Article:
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A Girl and…two brothers walk into a bar

“A Girl and…” is a new monthly column where we take the time to find out about our fellow gsd&m’ers. These will be a little longer than a “typical” post (really, is there such a thing?) but hey, we’re all worth it right?  Take a few minutes and we’ll try to make it enjoyable.

Here’s the deal.  I had too good of a time talking Victor and Jake for it to be a true “interview”—one where I ask a bunch of questions and they answer them cleanly.  Between the beer, nachos and the laughing,  the conversation meandered in that wonderfully messy “good dinner-party” way where we talked over and under and around each other on topics ranging from beer to family to food to music to muses to baseball to Belgian fans (12 of them, specifically) and back again to beer.

But given this was technically an interview and it was by me, I (big surprise here) kicked it off by asking about their family.  From the broad hints and what wasn’t said I know there are some great stories from the Camozzi family tree that we didn’t get to, but what I did hear was clear—we’ve got two brothers, artists and co-workers with a solid understanding of exactly who they are.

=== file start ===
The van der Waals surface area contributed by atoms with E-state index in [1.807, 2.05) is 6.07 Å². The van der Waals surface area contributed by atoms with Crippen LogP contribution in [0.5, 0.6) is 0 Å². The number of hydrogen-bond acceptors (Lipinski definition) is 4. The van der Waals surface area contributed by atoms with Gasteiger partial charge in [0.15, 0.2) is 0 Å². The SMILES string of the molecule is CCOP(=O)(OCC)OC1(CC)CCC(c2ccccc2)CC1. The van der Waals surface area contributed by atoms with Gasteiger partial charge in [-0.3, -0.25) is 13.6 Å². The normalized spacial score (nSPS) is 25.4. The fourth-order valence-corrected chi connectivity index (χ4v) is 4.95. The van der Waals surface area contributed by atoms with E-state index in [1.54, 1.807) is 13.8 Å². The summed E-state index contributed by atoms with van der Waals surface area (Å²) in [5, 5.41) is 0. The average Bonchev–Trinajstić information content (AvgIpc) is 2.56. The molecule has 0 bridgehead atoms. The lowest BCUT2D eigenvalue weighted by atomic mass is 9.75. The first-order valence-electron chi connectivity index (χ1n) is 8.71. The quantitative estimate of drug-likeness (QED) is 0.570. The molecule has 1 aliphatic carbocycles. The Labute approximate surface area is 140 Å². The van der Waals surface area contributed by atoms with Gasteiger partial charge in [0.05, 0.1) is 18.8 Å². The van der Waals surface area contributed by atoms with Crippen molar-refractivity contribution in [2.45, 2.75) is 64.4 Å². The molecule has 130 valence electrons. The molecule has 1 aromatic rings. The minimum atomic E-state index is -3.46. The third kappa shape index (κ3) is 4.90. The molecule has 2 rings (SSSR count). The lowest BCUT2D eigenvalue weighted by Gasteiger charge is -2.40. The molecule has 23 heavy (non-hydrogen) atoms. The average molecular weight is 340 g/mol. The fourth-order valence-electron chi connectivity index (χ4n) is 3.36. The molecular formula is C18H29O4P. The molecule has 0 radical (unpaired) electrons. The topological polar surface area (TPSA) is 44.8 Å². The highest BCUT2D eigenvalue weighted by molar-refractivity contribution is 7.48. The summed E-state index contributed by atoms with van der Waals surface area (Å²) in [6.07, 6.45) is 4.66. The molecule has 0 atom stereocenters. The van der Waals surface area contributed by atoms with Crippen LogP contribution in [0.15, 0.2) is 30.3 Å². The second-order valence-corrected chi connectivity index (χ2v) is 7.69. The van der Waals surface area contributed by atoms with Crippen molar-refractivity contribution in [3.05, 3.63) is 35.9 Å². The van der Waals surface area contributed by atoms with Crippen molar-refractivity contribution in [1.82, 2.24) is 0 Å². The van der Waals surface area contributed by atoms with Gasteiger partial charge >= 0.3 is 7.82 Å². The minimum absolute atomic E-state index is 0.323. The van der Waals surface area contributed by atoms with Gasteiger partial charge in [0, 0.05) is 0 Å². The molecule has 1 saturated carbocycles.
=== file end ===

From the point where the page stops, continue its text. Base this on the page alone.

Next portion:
Basically?  With the Camozzi brothers, no artifice allowed.

clip_image001Victor Camozzi (GCD/Writer) was named after his grandfather who was named after Victor Emanuele, King of Sardinia and then Italy. Father of two, singer/songwriter, and budding children’s author. Younger brother to two older sisters.

clip_image002Jake (Jacob) Camozzi, (ACD/Writer) soon to be father of one, younger brother to two older sisters and Victor. Home chef, home brewer and culinary writer at https://leavemetheoink.wordpress.com.

Seeing these quick personal sketches in black and white it is easy to imagine that Victor and Jake grew up in a very creative family…but the reality is that you have to go back a few generations to find ‘the other black sheep’ as Victor put it.  Their two older sisters were more academically inclined, both with PhDs, one being a specialized veterinarian in San Diego. And their parents loved listening to music—their mother blaring Pavarotti to drown out the vacuum cleaner—but it’s not  until you go back to the “just off the boat Italians” would you find family members who not only participated in the arts but were the more stereotypical creative personalities.  The sisters of their grandfather, were, according to Victor, “…very dramatic, very artistic, all speaking something like 13 languages…and then a gap and then, Jake and I.”